JUST five years ago, dictators and despots had nothing to fear from elections. Even if the process appeared to be open and free, dictators controlled and hence could manipulate the vote-counting apparatus. Opposition candidates had few resources to counter such vote fraud. Today, this is no longer the case. In recent elections in the Philippines, Chile, Panama, and Nicaragua, independent vote counts have revealed irrefutably the true outcome of the elections. Incumbents have been exposed as frauds and usurpers or, as happened in Chile and Nicaragua, have been obliged to cede power.
In emerging democracies, independent vote counts assume critical significance in verifying, challenging, or forcing the release of official results.
In the Philippines, the National Movement for Free Elections (NAMFREL) used a highly-publicized ``quick count'' in the 1986 presidential election. NAMFREL hoped to deter the Marcos regime from tampering with the official results, or to provide the basis for determining the bona fide winner of the election. The latter, in fact, was exactly what happened, as Filipinos took to the streets to denounce the rigged Marcos election results.
Chileans also developed a quick-count operation for their 1988 presidential plebiscite. This operation, organized by the Committee for Free Elections, relied on results from a statistically accurate random selection of polling sites. Three hours after polls closed, it produced reliable results that convinced the Pinochet regime to recognize its defeat.
In Panama, a church-laity group conducted a quick-count operation using a similar random sample. Despite obstruction of the tabulation process, the operation obtained sufficient data to project an overwhelming defeat for the Noriega forces. This information allowed former US President Jimmy Carter to endorse the opposition victory and denounce the government's attempt to ``steal'' the elections.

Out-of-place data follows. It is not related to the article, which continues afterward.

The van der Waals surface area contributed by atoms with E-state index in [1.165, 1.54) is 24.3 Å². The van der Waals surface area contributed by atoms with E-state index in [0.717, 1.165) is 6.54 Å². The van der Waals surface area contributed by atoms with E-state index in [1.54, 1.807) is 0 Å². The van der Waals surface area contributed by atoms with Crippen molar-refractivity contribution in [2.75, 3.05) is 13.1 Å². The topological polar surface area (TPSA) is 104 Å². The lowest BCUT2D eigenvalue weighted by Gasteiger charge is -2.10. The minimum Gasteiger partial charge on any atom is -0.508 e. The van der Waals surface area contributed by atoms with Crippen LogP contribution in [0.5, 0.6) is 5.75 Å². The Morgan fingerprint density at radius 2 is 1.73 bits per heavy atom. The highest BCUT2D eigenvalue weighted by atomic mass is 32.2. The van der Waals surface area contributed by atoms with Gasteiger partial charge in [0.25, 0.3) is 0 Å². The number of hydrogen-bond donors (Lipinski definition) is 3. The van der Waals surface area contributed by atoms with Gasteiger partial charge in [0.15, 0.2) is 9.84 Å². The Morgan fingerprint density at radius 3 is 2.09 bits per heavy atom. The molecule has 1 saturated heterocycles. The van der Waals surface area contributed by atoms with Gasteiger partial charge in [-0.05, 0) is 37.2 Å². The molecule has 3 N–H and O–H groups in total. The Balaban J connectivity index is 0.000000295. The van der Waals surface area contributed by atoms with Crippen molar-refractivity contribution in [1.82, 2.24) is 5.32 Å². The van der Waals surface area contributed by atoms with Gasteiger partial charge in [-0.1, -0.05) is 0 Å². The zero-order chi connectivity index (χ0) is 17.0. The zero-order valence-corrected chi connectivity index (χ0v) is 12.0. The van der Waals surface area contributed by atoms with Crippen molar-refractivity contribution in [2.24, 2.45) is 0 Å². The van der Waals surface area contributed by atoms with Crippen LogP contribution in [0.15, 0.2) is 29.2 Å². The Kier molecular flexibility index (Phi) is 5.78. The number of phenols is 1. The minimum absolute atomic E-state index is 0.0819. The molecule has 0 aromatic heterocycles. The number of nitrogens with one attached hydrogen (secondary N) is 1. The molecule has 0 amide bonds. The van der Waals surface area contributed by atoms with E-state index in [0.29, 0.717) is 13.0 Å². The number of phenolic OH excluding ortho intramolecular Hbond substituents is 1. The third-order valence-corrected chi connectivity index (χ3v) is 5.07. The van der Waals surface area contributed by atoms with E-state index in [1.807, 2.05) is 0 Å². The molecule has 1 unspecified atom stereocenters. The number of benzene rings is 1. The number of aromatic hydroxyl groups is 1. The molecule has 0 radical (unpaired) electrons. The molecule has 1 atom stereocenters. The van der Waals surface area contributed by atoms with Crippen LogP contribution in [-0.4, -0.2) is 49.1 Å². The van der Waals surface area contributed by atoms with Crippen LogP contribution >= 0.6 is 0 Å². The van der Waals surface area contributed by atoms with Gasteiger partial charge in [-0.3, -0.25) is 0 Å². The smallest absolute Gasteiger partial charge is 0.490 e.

It is within this historical context that the Nicaraguan parallel tabulation operations were organized. The ruling Sandinistas and the opposition parties, the United Nations, and the Organization of American States all conducted parallel tabulations based on a sampling technique. The independent tabulations were able to project the presidential winner based on results from relatively few polling sites. Thus, well before midnight, information from the ruling party quick count was presented to incumbent Nicaraguan President Daniel Ortega.
This prompted a meeting of the Sandinista national directorate, followed by a meeting between President Ortega and President Carter, Elliot Richardson, personal representative of the UN Secretary-General, and OAS Secretary-General Joao Baena Soares. Their job was to assure that the election results were released in a faithful manner and defuse any tensions that would disrupt what had been a peaceful election day.
These observers convinced President Ortega that early UN trends demonstrated an inevitable opposition victory. Ortega allowed the Supreme Election Council to release the results immediately and agreed to make a conciliatory concession speech.
There are several valuable lessons to be learned from recent examples of parallel tabulation operations. First, in a controversial election, a parallel tabulation should be conducted by an independent national organization. In some cases, it may be necessary, as in Nicaragua, for an external observer group to assume this task.
Second, strategic uses of the parallel tabulation should be established prior to election day. In Nicaragua, the UN was most interested in speed of tabulation, suggesting an appreciation for the potential strategic uses of a parallel count on election night. The OAS, on the other hand, emphasized the verification role of the parallel tabulation, and thus was much more concerned with obtaining large numbers of verified tally sheets. Had the election been close, or had there been allegations of fraud, the OAS would have been in a better position to determine the true results.
Third, for a parallel tabulation to be most effective its capabilities should be publicized prior to an election. This instills prospective voters with confidence that their ballots will be counted, and helps to deter election-day fraud.
Free and fair elections are a fundamental right for citizens of all countries. And as the Nicaraguan example clearly demonstrates, the presence of internal observers and mechanisms like the parallel tabulation can perform a pivotal role in ensuring that this promise is met throughout the world.